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Biophysically realistic neural modeling of the MEG mu rhythm (Jones et al. 2009)
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"Variations in cortical oscillations in the alpha (7–14 Hz) and beta (15–29 Hz) range have been correlated with attention, working memory, and stimulus detection. The mu rhythm recorded with magnetoencephalography (MEG) is a prominent oscillation generated by Rolandic cortex containing alpha and beta bands. Despite its prominence, the neural mechanisms regulating mu are unknown. We characterized the ongoing MEG mu rhythm from a localized source in the finger representation of primary somatosensory (SI) cortex. Subjects showed variation in the relative expression of mu-alpha or mu-beta, which were nonoverlapping for roughly 50% of their respective durations on single trials. To delineate the origins of this rhythm, a biophysically principled computational neural model of SI was developed, with distinct laminae, inhibitory and excitatory neurons, and feedforward (FF, representative of lemniscal thalamic drive) and feedback (FB, representative of higher-order cortical drive or input from nonlemniscal thalamic nuclei) inputs defined by the laminar location of their postsynaptic effects. ..."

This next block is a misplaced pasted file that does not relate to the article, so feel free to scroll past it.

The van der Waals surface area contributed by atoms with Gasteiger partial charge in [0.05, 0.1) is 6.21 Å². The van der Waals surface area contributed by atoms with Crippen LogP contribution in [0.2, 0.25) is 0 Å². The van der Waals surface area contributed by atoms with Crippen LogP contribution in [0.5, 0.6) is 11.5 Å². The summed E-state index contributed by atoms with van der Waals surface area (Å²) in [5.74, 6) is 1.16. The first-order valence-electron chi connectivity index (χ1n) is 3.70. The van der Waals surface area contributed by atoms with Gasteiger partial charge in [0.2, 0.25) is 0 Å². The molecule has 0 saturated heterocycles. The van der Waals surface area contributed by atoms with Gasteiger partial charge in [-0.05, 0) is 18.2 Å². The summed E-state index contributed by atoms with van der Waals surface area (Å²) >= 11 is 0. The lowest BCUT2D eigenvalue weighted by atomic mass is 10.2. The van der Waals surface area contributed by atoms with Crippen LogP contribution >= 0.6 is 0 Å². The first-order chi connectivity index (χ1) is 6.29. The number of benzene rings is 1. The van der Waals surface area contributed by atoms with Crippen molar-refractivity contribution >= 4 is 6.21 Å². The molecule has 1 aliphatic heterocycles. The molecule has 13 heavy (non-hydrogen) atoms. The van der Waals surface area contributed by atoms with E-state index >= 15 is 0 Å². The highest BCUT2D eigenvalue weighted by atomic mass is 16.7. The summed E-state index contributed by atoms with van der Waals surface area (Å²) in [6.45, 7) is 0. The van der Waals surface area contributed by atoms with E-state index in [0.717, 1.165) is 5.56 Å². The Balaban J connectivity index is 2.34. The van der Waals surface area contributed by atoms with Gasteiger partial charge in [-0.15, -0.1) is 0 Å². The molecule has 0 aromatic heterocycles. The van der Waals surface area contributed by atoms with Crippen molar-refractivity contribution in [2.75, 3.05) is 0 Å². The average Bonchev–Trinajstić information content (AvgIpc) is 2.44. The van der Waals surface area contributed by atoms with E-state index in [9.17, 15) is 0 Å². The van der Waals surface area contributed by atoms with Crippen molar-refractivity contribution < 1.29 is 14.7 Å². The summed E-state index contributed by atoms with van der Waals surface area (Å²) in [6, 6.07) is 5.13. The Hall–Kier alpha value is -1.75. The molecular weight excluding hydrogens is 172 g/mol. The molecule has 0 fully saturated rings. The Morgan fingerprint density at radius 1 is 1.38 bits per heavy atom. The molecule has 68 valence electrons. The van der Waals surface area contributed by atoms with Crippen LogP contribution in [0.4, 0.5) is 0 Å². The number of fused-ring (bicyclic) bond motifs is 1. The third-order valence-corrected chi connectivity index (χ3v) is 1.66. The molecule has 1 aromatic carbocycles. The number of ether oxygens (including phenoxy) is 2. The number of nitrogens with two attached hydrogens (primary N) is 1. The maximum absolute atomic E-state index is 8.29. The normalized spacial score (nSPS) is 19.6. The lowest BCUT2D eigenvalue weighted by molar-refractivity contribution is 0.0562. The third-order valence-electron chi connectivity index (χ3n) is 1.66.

Jones SR, Pritchett DL, Sikora MA, Stufflebeam SM, Hämäläinen M, Moore CI (2009) Quantitative analysis and biophysically realistic neural modeling of the MEG mu rhythm: rhythmogenesis and modulation of sensory-evoked responses.
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Neocortex V1 L6 pyramidal corticothalamic cell;
Neocortex V1 L2/6 pyramidal intratelencephalic cell;
I T low threshold;
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Neocortex V1 L6 pyramidal corticothalamic cell
Neocortex V1 L2/6 pyramidal intratelencephalic cell
I T low threshold
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